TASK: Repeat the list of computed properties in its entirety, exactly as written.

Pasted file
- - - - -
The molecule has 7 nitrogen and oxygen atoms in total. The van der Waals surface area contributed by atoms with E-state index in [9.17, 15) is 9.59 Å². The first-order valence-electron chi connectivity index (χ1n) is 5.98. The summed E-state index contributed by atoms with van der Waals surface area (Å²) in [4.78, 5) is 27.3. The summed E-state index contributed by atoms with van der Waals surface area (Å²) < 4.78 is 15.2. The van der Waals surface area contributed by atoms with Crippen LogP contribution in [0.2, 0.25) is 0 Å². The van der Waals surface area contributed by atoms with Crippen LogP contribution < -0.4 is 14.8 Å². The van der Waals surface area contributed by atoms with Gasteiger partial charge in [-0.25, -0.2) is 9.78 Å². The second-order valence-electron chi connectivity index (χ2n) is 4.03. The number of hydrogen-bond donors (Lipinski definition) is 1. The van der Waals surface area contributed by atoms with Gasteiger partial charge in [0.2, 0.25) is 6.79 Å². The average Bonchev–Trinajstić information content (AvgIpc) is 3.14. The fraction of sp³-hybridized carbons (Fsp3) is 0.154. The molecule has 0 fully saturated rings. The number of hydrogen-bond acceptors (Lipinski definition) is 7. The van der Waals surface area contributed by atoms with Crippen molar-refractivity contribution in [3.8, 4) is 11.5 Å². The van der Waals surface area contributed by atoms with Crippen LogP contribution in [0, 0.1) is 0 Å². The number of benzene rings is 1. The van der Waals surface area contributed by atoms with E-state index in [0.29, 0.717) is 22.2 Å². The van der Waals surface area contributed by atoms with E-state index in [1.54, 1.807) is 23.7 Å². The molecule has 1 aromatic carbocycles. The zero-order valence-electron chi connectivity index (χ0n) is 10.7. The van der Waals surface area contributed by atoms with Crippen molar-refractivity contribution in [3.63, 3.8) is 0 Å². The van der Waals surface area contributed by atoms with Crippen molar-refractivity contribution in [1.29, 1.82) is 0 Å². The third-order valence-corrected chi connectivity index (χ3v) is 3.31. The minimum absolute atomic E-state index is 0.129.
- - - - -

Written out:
The molecule has 7 nitrogen and oxygen atoms in total. The van der Waals surface area contributed by atoms with E-state index in [9.17, 15) is 9.59 Å². The first-order valence-electron chi connectivity index (χ1n) is 5.98. The summed E-state index contributed by atoms with van der Waals surface area (Å²) in [4.78, 5) is 27.3. The summed E-state index contributed by atoms with van der Waals surface area (Å²) < 4.78 is 15.2. The van der Waals surface area contributed by atoms with Crippen LogP contribution in [0.2, 0.25) is 0 Å². The van der Waals surface area contributed by atoms with Crippen LogP contribution < -0.4 is 14.8 Å². The van der Waals surface area contributed by atoms with Gasteiger partial charge in [-0.25, -0.2) is 9.78 Å². The second-order valence-electron chi connectivity index (χ2n) is 4.03. The number of hydrogen-bond donors (Lipinski definition) is 1. The van der Waals surface area contributed by atoms with Gasteiger partial charge in [0.2, 0.25) is 6.79 Å². The average Bonchev–Trinajstić information content (AvgIpc) is 3.14. The fraction of sp³-hybridized carbons (Fsp3) is 0.154. The molecule has 0 fully saturated rings. The number of hydrogen-bond acceptors (Lipinski definition) is 7. The van der Waals surface area contributed by atoms with Crippen molar-refractivity contribution in [3.8, 4) is 11.5 Å². The van der Waals surface area contributed by atoms with Crippen LogP contribution in [0, 0.1) is 0 Å². The number of benzene rings is 1. The van der Waals surface area contributed by atoms with E-state index in [0.29, 0.717) is 22.2 Å². The van der Waals surface area contributed by atoms with E-state index in [1.54, 1.807) is 23.7 Å². The molecule has 1 aromatic carbocycles. The zero-order valence-electron chi connectivity index (χ0n) is 10.7. The van der Waals surface area contributed by atoms with Crippen molar-refractivity contribution in [3.63, 3.8) is 0 Å². The van der Waals surface area contributed by atoms with Crippen molar-refractivity contribution in [1.29, 1.82) is 0 Å². The third-order valence-corrected chi connectivity index (χ3v) is 3.31. The minimum absolute atomic E-state index is 0.129.